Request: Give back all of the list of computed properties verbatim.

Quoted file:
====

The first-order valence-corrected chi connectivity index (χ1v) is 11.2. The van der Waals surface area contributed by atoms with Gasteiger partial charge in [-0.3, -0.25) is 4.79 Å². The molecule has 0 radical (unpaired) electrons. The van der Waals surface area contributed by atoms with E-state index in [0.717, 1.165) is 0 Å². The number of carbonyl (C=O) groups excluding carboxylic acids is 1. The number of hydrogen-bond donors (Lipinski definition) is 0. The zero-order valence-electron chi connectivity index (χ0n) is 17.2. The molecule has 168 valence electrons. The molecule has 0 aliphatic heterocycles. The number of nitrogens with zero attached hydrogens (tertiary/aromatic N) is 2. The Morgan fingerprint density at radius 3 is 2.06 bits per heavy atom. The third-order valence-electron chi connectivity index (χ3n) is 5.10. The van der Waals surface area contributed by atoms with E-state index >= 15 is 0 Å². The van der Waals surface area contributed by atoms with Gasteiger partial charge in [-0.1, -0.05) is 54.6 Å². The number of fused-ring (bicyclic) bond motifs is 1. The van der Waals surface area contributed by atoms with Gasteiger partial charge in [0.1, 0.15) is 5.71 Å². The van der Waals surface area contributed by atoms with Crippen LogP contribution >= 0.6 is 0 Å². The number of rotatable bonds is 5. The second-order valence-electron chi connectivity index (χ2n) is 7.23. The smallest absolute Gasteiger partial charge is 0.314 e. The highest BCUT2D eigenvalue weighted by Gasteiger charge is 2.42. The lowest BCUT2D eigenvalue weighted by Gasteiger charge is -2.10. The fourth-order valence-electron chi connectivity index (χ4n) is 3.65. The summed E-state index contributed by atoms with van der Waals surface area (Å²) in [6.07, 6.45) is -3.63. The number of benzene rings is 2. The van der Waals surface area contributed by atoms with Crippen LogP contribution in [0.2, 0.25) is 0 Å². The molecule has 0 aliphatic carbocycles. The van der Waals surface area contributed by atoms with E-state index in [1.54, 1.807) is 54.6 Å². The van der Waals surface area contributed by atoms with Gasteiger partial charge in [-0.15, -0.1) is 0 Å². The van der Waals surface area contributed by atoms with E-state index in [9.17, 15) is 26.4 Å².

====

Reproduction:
The first-order valence-corrected chi connectivity index (χ1v) is 11.2. The van der Waals surface area contributed by atoms with Gasteiger partial charge in [-0.3, -0.25) is 4.79 Å². The molecule has 0 radical (unpaired) electrons. The van der Waals surface area contributed by atoms with E-state index in [0.717, 1.165) is 0 Å². The number of carbonyl (C=O) groups excluding carboxylic acids is 1. The number of hydrogen-bond donors (Lipinski definition) is 0. The zero-order valence-electron chi connectivity index (χ0n) is 17.2. The molecule has 168 valence electrons. The molecule has 0 aliphatic heterocycles. The number of nitrogens with zero attached hydrogens (tertiary/aromatic N) is 2. The Morgan fingerprint density at radius 3 is 2.06 bits per heavy atom. The third-order valence-electron chi connectivity index (χ3n) is 5.10. The van der Waals surface area contributed by atoms with E-state index >= 15 is 0 Å². The van der Waals surface area contributed by atoms with Gasteiger partial charge in [-0.1, -0.05) is 54.6 Å². The number of fused-ring (bicyclic) bond motifs is 1. The van der Waals surface area contributed by atoms with Gasteiger partial charge in [0.1, 0.15) is 5.71 Å². The van der Waals surface area contributed by atoms with Crippen LogP contribution >= 0.6 is 0 Å². The number of rotatable bonds is 5. The second-order valence-electron chi connectivity index (χ2n) is 7.23. The smallest absolute Gasteiger partial charge is 0.314 e. The highest BCUT2D eigenvalue weighted by Gasteiger charge is 2.42. The lowest BCUT2D eigenvalue weighted by Gasteiger charge is -2.10. The fourth-order valence-electron chi connectivity index (χ4n) is 3.65. The summed E-state index contributed by atoms with van der Waals surface area (Å²) in [6.07, 6.45) is -3.63. The number of benzene rings is 2. The van der Waals surface area contributed by atoms with Crippen LogP contribution in [0.2, 0.25) is 0 Å². The molecule has 0 aliphatic carbocycles. The van der Waals surface area contributed by atoms with E-state index in [1.54, 1.807) is 54.6 Å². The van der Waals surface area contributed by atoms with Gasteiger partial charge in [-0.15, -0.1) is 0 Å². The van der Waals surface area contributed by atoms with E-state index in [9.17, 15) is 26.4 Å².